The history and evolution of sacred music, the way it intertwines with popular music, is messy and surprising.

It’s not perfect.

I like that.

I didn’t realize until recently that one of the signs of the season for me is hearing a song that wasn’t intended to be heard. An outtake. A mistake.

I look forward to hearing it in my random shuffle of holiday music, even though it’s technically flawed. It’s profane, in the literal sense of the word. And yet.

The awe and wonder of this time of incarnation isn’t dimmed. Atlas can indeed shrug*. The plan, after all, was not for a baby to be born in a stall intended for livestock.

Sufjan sings: “And my / friends I’ve / returned to wish you all the best! And my / friends I’ve / returned to wish you a happy Christmas!”

 

* I can’t stand Ayn Rand by the way. At all. It’s a “Wonderful Christmastime”-level can’t standing.

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Carol Week: The Final Countdown

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This is the first year my girls have been into Christmas music. Like really into it. My 4-year-old likes “Rudolph the Red-Nosed Reindeer,” but they’ve both particularly latched onto “The 12 Days of Christmas,” which my wife has declared to be “my song with the girls,” because she’s already tired of it.

I don’t mind singing it with them—even repeatedly on the same car trip—though “with them” is a bit of an overstatement. Caroling sessions usually go like this:

Me and the girls: On the first day—

Secondborn: No. Let me sing it myself.

Firstborn: We’ll sing it by ourselves.

Me: OK.

They tend to be able to get up to the five golden rings, with my 6-year-old carrying her younger sister along lyrically. Then they start to get hazy.

The girls: On the … ssss … sss …

Firstborn: Sev— no, sixth day of Christmas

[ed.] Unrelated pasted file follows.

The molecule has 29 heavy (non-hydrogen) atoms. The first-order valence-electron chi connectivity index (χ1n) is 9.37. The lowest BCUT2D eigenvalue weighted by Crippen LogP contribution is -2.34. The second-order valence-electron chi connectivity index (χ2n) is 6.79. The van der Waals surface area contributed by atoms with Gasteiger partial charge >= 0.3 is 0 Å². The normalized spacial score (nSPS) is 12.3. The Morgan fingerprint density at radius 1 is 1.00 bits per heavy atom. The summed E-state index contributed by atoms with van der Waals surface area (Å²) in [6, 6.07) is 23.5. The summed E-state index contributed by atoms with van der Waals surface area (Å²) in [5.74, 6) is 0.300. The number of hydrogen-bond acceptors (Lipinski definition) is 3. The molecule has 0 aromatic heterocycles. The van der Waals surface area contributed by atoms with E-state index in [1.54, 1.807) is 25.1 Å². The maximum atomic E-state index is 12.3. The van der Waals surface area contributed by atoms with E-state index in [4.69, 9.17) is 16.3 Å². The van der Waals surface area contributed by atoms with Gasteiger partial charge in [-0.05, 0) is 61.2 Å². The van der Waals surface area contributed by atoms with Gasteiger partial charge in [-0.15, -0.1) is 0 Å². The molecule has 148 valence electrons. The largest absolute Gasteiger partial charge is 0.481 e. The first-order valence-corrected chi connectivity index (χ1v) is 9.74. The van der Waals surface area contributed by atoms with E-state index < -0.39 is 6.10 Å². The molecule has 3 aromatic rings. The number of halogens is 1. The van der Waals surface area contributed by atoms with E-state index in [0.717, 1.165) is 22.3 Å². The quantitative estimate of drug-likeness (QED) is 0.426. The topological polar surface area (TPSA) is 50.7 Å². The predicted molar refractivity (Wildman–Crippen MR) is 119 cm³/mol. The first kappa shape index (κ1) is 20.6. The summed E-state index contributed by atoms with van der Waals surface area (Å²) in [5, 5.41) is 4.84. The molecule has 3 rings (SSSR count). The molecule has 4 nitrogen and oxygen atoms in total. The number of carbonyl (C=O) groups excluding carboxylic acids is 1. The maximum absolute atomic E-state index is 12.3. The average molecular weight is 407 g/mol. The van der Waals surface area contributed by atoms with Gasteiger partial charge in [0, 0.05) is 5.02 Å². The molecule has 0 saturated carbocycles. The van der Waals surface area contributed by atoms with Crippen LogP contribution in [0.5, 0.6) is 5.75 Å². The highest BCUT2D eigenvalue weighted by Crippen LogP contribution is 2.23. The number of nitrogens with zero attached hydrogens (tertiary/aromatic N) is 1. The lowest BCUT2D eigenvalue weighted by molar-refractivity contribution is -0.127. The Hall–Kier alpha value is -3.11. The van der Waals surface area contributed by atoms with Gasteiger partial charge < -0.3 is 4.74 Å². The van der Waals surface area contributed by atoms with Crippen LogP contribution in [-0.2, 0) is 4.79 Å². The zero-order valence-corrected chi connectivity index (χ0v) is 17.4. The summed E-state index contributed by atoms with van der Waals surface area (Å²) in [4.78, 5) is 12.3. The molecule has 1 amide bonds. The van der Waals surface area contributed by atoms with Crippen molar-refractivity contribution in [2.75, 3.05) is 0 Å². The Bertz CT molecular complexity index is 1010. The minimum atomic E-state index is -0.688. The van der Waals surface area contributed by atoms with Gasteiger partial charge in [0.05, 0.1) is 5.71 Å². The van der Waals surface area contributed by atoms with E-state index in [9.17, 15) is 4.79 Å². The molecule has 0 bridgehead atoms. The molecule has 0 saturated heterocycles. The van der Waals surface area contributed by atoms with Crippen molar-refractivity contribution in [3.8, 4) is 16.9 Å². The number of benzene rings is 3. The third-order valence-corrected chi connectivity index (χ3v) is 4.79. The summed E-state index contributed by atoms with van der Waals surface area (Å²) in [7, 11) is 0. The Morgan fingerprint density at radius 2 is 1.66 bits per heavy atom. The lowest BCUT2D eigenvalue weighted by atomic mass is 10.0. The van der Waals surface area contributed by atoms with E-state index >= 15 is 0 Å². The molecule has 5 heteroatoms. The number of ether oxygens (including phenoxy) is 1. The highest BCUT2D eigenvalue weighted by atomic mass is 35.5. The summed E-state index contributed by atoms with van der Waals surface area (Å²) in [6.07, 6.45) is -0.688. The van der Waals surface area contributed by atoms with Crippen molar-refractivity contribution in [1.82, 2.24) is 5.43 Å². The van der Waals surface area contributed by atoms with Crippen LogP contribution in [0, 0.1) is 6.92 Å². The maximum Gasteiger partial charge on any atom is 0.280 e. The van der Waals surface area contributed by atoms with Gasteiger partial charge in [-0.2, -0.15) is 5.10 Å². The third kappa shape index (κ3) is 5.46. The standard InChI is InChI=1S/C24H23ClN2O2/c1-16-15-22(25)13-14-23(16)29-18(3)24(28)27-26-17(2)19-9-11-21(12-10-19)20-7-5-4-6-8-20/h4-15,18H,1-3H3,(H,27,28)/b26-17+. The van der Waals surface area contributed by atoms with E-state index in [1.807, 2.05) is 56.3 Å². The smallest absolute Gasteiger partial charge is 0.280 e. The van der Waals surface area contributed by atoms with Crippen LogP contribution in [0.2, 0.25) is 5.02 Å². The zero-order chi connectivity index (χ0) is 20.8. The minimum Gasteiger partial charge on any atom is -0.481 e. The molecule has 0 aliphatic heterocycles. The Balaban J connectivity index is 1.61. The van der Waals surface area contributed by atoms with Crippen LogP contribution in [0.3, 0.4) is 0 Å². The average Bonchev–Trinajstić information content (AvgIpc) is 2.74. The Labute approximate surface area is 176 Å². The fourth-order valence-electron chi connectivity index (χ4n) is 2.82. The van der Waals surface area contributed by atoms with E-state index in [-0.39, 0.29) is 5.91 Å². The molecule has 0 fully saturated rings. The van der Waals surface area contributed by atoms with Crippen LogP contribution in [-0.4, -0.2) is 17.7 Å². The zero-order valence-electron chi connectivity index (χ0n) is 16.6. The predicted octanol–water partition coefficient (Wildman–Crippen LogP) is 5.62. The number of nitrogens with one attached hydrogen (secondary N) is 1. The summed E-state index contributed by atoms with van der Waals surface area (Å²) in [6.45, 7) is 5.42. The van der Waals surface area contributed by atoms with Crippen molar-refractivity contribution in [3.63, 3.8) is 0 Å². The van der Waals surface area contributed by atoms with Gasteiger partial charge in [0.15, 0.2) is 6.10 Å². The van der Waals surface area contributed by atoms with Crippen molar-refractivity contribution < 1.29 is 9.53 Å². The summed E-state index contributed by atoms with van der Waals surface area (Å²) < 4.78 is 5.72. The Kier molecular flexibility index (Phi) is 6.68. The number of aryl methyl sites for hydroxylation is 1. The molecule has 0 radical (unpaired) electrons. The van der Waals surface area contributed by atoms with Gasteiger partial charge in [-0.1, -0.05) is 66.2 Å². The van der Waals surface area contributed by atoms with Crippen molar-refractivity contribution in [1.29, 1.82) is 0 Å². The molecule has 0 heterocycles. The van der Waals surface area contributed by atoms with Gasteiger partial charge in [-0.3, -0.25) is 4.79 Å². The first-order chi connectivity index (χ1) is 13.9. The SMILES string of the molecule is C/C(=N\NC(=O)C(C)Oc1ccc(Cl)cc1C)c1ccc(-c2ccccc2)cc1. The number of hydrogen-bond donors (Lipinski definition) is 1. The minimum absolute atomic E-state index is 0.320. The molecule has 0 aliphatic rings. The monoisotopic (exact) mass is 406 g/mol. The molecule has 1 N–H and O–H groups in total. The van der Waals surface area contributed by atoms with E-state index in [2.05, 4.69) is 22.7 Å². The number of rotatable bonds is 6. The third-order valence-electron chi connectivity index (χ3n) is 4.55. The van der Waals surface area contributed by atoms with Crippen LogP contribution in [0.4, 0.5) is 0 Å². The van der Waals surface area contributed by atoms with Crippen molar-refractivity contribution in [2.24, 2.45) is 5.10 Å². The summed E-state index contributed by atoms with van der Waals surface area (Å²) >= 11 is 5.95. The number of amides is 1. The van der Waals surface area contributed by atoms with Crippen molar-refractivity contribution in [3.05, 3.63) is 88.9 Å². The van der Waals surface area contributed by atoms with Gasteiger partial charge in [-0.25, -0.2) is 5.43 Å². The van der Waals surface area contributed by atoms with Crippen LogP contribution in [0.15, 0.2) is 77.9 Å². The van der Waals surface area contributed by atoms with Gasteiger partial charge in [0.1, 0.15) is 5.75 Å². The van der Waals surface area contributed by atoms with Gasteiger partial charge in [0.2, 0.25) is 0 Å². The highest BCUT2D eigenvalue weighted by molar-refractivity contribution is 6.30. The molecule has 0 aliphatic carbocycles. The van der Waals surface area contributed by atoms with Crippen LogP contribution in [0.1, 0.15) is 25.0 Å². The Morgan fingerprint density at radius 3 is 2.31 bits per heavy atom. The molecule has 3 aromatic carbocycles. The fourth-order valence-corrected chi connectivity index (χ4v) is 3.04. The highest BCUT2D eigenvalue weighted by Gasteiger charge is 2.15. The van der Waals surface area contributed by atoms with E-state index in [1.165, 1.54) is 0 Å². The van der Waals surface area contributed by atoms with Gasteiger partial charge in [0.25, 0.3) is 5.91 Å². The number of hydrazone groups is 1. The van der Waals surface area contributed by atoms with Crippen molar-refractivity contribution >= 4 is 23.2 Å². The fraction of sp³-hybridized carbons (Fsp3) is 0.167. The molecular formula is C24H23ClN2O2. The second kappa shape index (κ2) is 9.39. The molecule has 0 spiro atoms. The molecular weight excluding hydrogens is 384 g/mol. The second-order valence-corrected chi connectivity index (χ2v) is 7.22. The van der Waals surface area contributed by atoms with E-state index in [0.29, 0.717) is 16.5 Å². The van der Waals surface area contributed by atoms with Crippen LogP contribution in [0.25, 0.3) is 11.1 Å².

Both: My true love gave to me! Six … … …

Secondborn: What is it?

The girls: …

Firstborn: Dad?

Me (singing): Geese a-laying!

Secondborn: Dad! We’re doing this ourselves!

This goes on, in terms of number and item/character. My first-grader can count into the hundreds with no help, but for some reason the rising tally of 12 gifts throws her off. Sometimes she works her way up with no problem, but usually she asks me to intervene, and then I’m asked to bow out again until the next lapse.

The girls: Twelve drummers drumming! Eleven … …

Me: Pipers—

The girls: Pipers piping! Nine—

Me: Ten—

Secondborn: Dad!

Firstborn: Ten lords a-leaping!

Firstborn: Nine … …

Me: Ladies—

Secondborn (simultaneously): Ten lords a-leaping!

Firstborn: (simultaneously): Nine ladies dancing!

The girls: Uh …

Firstborn: Dad?!

Me (miming milking): Eight—

Secondborn: What?

Me: Maids—

The girls: OK, OK! Eight maids a-milking!

Secondborn: Now just us again.

As frustrating as it is musically, it’s really very sweet. And it’s way less annoying than Paul McCartney’s “Wonderful Christmastime.” I can’t stand that song.

What are your favorite/least favorite carols and songs?